Here are the key players in Tunisia's fragile political process:
Zine El Abidine Ben Ali
Ousted President Zine El Abidine Ben Ali ruled Tunisia for more than two decades. He fled to Saudi Arabia on January 14 after a month of protests and rioting sparked by widespread unemployment and high food prices.
Prime Minister Mohamed Ghannouchi is a close ally of the ousted president. He announced a new unity government this week that allowed him, along with the ousted president's ministers of defense, interior, foreign affairs and finance, to keep their government posts.
Fouad Mebazaa was sworn in as Tunisia's interim president last week. Prior to President Zine El Abidine Ben Ali's ousting, he served as the speaker of parliament.
Najib Chebbi is the founder of the largest and most credible opposition group, the Progressive Democratic Party. He has been appointed as the new minister of regional development. He carried out a hunger strike to protest the president's rule in 2007.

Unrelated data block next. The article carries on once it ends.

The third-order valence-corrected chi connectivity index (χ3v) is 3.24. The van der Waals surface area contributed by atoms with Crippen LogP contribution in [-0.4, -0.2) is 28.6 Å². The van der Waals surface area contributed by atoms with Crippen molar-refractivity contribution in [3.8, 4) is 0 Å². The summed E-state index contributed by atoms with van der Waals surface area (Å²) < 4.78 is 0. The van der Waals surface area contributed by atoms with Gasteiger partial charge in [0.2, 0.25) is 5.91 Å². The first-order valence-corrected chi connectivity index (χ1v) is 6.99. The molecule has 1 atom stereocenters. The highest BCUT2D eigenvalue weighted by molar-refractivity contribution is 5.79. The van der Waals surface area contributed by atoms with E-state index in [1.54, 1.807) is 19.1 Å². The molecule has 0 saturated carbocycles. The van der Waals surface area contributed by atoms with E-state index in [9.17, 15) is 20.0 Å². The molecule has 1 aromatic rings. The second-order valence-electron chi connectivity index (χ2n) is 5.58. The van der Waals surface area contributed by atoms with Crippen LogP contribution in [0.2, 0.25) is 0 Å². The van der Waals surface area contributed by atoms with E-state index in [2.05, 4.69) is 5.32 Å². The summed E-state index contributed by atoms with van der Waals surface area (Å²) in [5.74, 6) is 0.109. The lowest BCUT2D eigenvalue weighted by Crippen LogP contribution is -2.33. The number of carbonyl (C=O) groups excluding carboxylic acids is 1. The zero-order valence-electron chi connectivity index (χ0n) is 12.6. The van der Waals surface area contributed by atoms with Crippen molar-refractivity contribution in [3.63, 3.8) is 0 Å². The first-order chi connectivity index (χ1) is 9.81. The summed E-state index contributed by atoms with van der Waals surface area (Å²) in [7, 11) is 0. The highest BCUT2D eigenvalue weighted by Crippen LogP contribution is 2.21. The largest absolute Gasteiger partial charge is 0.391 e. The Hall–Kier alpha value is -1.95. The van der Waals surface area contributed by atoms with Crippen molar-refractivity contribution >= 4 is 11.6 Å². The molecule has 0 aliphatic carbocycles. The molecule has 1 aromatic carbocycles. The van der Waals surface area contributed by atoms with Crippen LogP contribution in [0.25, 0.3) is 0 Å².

Moncef Marzouki is the head of the small Congress for the Republic party. The formerly exiled political activist and opposition leader returned to the country from Paris on Tuesday.
Rachid Ghannouchi is the exiled leader of the outlawed Ennahdha Islamic movement. In 1992, a Tunisian military court sentenced him to life in prison on a conviction of plotting to overthrow the government. He has been living in Britain but has indicated he may now return to Tunisia. He is not related to the prime minister by the same last name.